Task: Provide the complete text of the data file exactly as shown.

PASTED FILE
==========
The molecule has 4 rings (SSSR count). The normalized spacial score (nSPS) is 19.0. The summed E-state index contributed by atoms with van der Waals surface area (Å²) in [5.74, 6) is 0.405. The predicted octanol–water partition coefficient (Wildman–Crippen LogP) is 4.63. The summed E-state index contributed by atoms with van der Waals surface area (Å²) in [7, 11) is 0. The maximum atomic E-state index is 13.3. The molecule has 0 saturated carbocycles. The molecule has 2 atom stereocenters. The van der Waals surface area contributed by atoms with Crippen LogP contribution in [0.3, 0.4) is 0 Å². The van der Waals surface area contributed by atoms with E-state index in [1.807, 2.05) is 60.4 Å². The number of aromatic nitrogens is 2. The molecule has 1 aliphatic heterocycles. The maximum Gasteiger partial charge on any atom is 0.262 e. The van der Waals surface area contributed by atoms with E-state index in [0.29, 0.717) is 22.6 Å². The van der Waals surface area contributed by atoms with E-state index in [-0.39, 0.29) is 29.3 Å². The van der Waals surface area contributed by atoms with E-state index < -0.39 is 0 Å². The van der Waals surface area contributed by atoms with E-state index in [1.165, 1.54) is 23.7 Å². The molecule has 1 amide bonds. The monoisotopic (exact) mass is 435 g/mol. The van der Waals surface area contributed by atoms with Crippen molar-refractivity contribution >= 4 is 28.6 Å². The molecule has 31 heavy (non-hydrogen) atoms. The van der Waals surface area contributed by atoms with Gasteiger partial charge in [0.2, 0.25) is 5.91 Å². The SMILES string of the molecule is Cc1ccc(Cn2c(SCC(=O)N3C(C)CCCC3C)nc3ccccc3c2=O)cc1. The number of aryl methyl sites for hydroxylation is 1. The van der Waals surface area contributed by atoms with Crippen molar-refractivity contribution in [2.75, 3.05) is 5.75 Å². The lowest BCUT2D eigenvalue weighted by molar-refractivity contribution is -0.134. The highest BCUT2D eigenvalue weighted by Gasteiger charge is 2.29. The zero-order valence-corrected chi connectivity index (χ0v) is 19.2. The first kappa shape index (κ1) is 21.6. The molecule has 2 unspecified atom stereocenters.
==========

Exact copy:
The molecule has 4 rings (SSSR count). The normalized spacial score (nSPS) is 19.0. The summed E-state index contributed by atoms with van der Waals surface area (Å²) in [5.74, 6) is 0.405. The predicted octanol–water partition coefficient (Wildman–Crippen LogP) is 4.63. The summed E-state index contributed by atoms with van der Waals surface area (Å²) in [7, 11) is 0. The maximum atomic E-state index is 13.3. The molecule has 0 saturated carbocycles. The molecule has 2 atom stereocenters. The van der Waals surface area contributed by atoms with Crippen LogP contribution in [0.3, 0.4) is 0 Å². The van der Waals surface area contributed by atoms with E-state index in [1.807, 2.05) is 60.4 Å². The number of aromatic nitrogens is 2. The molecule has 1 aliphatic heterocycles. The maximum Gasteiger partial charge on any atom is 0.262 e. The van der Waals surface area contributed by atoms with E-state index in [0.29, 0.717) is 22.6 Å². The van der Waals surface area contributed by atoms with E-state index in [-0.39, 0.29) is 29.3 Å². The van der Waals surface area contributed by atoms with E-state index < -0.39 is 0 Å². The van der Waals surface area contributed by atoms with E-state index in [1.165, 1.54) is 23.7 Å². The molecule has 1 amide bonds. The monoisotopic (exact) mass is 435 g/mol. The van der Waals surface area contributed by atoms with Crippen molar-refractivity contribution >= 4 is 28.6 Å². The molecule has 31 heavy (non-hydrogen) atoms. The van der Waals surface area contributed by atoms with Gasteiger partial charge in [0.2, 0.25) is 5.91 Å². The SMILES string of the molecule is Cc1ccc(Cn2c(SCC(=O)N3C(C)CCCC3C)nc3ccccc3c2=O)cc1. The number of aryl methyl sites for hydroxylation is 1. The van der Waals surface area contributed by atoms with Crippen molar-refractivity contribution in [2.75, 3.05) is 5.75 Å². The lowest BCUT2D eigenvalue weighted by molar-refractivity contribution is -0.134. The highest BCUT2D eigenvalue weighted by Gasteiger charge is 2.29. The zero-order valence-corrected chi connectivity index (χ0v) is 19.2. The first kappa shape index (κ1) is 21.6. The molecule has 2 unspecified atom stereocenters.